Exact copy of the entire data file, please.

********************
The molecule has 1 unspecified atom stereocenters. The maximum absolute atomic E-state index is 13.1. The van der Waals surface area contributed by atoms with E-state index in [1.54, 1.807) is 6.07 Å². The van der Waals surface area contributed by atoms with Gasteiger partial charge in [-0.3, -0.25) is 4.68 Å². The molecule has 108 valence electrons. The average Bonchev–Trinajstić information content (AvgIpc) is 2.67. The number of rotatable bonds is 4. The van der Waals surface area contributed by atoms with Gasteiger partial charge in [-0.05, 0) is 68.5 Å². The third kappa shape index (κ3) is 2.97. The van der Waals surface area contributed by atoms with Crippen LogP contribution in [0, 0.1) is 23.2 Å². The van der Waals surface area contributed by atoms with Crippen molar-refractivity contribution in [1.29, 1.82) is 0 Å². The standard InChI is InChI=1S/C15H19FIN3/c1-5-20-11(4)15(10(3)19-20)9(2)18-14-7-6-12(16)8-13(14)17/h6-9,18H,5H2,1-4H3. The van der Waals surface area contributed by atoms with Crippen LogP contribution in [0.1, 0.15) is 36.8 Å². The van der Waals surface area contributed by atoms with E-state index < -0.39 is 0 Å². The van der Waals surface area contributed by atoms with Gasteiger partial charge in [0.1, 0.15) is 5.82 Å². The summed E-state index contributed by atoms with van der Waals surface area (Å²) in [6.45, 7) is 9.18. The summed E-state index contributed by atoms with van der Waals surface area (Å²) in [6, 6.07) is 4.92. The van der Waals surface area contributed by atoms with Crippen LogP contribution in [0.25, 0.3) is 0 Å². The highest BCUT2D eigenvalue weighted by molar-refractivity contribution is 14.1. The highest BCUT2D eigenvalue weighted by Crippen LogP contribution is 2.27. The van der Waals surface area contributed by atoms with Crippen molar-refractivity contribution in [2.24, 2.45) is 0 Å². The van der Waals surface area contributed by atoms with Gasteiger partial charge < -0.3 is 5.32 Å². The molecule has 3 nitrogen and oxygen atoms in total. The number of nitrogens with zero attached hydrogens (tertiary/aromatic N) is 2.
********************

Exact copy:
The molecule has 1 unspecified atom stereocenters. The maximum absolute atomic E-state index is 13.1. The van der Waals surface area contributed by atoms with E-state index in [1.54, 1.807) is 6.07 Å². The van der Waals surface area contributed by atoms with Gasteiger partial charge in [-0.3, -0.25) is 4.68 Å². The molecule has 108 valence electrons. The average Bonchev–Trinajstić information content (AvgIpc) is 2.67. The number of rotatable bonds is 4. The van der Waals surface area contributed by atoms with Gasteiger partial charge in [-0.05, 0) is 68.5 Å². The third kappa shape index (κ3) is 2.97. The van der Waals surface area contributed by atoms with Crippen LogP contribution in [0, 0.1) is 23.2 Å². The van der Waals surface area contributed by atoms with Crippen molar-refractivity contribution in [1.29, 1.82) is 0 Å². The standard InChI is InChI=1S/C15H19FIN3/c1-5-20-11(4)15(10(3)19-20)9(2)18-14-7-6-12(16)8-13(14)17/h6-9,18H,5H2,1-4H3. The van der Waals surface area contributed by atoms with Crippen LogP contribution in [0.1, 0.15) is 36.8 Å². The van der Waals surface area contributed by atoms with E-state index < -0.39 is 0 Å². The van der Waals surface area contributed by atoms with Gasteiger partial charge in [0.1, 0.15) is 5.82 Å². The summed E-state index contributed by atoms with van der Waals surface area (Å²) in [6.45, 7) is 9.18. The summed E-state index contributed by atoms with van der Waals surface area (Å²) in [6, 6.07) is 4.92. The van der Waals surface area contributed by atoms with Crippen LogP contribution in [0.25, 0.3) is 0 Å². The highest BCUT2D eigenvalue weighted by molar-refractivity contribution is 14.1. The highest BCUT2D eigenvalue weighted by Crippen LogP contribution is 2.27. The van der Waals surface area contributed by atoms with Crippen molar-refractivity contribution in [2.24, 2.45) is 0 Å². The van der Waals surface area contributed by atoms with Gasteiger partial charge < -0.3 is 5.32 Å². The molecule has 3 nitrogen and oxygen atoms in total. The number of nitrogens with zero attached hydrogens (tertiary/aromatic N) is 2.